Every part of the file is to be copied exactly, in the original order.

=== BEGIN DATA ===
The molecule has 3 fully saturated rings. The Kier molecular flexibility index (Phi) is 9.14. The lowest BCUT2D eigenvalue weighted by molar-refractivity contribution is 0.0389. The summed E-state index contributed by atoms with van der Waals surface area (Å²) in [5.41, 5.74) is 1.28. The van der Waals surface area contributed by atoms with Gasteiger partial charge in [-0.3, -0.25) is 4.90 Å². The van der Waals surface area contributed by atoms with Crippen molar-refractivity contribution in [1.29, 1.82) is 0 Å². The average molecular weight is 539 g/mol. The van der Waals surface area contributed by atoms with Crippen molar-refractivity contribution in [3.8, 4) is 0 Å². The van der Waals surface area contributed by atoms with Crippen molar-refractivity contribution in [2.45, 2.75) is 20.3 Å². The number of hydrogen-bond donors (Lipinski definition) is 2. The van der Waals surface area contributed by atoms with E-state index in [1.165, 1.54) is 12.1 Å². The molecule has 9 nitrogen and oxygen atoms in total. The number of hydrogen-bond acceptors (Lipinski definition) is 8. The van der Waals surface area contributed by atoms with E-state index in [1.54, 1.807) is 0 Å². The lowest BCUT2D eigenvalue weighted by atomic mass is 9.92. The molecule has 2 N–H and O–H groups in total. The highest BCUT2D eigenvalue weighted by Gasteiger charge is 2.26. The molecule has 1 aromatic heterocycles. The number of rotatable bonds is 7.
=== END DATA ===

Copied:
The molecule has 3 fully saturated rings. The Kier molecular flexibility index (Phi) is 9.14. The lowest BCUT2D eigenvalue weighted by molar-refractivity contribution is 0.0389. The summed E-state index contributed by atoms with van der Waals surface area (Å²) in [5.41, 5.74) is 1.28. The van der Waals surface area contributed by atoms with Gasteiger partial charge in [-0.3, -0.25) is 4.90 Å². The van der Waals surface area contributed by atoms with Crippen molar-refractivity contribution in [1.29, 1.82) is 0 Å². The average molecular weight is 539 g/mol. The van der Waals surface area contributed by atoms with Crippen molar-refractivity contribution in [3.8, 4) is 0 Å². The van der Waals surface area contributed by atoms with Crippen molar-refractivity contribution in [2.45, 2.75) is 20.3 Å². The number of hydrogen-bond donors (Lipinski definition) is 2. The van der Waals surface area contributed by atoms with E-state index in [1.165, 1.54) is 12.1 Å². The molecule has 9 nitrogen and oxygen atoms in total. The number of hydrogen-bond acceptors (Lipinski definition) is 8. The van der Waals surface area contributed by atoms with E-state index in [1.54, 1.807) is 0 Å². The lowest BCUT2D eigenvalue weighted by atomic mass is 9.92. The molecule has 2 N–H and O–H groups in total. The highest BCUT2D eigenvalue weighted by Gasteiger charge is 2.26. The molecule has 1 aromatic heterocycles. The number of rotatable bonds is 7.